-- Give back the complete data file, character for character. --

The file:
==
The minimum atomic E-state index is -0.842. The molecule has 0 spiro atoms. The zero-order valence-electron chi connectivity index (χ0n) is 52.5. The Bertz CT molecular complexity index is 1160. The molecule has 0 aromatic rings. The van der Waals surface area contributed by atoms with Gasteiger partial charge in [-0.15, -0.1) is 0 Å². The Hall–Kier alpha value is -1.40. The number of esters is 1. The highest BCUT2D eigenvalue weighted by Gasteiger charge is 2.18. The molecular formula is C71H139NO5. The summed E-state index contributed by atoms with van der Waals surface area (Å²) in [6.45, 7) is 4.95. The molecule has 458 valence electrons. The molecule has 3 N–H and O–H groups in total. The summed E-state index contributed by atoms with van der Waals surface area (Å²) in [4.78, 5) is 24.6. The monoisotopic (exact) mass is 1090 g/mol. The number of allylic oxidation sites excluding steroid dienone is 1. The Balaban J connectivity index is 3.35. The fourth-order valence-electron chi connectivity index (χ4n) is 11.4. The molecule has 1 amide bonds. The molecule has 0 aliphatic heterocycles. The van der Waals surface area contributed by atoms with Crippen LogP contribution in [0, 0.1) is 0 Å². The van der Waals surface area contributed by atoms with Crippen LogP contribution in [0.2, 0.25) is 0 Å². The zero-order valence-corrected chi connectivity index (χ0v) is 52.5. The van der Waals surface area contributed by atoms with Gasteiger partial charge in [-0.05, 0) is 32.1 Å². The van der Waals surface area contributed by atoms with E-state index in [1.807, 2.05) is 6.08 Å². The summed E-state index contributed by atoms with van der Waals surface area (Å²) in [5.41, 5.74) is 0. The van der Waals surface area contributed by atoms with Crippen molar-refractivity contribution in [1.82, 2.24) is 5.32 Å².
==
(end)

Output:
The minimum atomic E-state index is -0.842. The molecule has 0 spiro atoms. The zero-order valence-electron chi connectivity index (χ0n) is 52.5. The Bertz CT molecular complexity index is 1160. The molecule has 0 aromatic rings. The van der Waals surface area contributed by atoms with Gasteiger partial charge in [-0.15, -0.1) is 0 Å². The Hall–Kier alpha value is -1.40. The number of esters is 1. The highest BCUT2D eigenvalue weighted by Gasteiger charge is 2.18. The molecular formula is C71H139NO5. The summed E-state index contributed by atoms with van der Waals surface area (Å²) in [6.45, 7) is 4.95. The molecule has 458 valence electrons. The molecule has 3 N–H and O–H groups in total. The summed E-state index contributed by atoms with van der Waals surface area (Å²) in [4.78, 5) is 24.6. The monoisotopic (exact) mass is 1090 g/mol. The number of allylic oxidation sites excluding steroid dienone is 1. The Balaban J connectivity index is 3.35. The fourth-order valence-electron chi connectivity index (χ4n) is 11.4. The molecule has 1 amide bonds. The molecule has 0 aliphatic heterocycles. The van der Waals surface area contributed by atoms with Crippen LogP contribution in [0, 0.1) is 0 Å². The van der Waals surface area contributed by atoms with Crippen LogP contribution in [0.2, 0.25) is 0 Å². The zero-order valence-corrected chi connectivity index (χ0v) is 52.5. The van der Waals surface area contributed by atoms with Gasteiger partial charge in [-0.05, 0) is 32.1 Å². The van der Waals surface area contributed by atoms with E-state index in [1.807, 2.05) is 6.08 Å². The summed E-state index contributed by atoms with van der Waals surface area (Å²) in [5.41, 5.74) is 0. The van der Waals surface area contributed by atoms with Crippen molar-refractivity contribution in [1.82, 2.24) is 5.32 Å².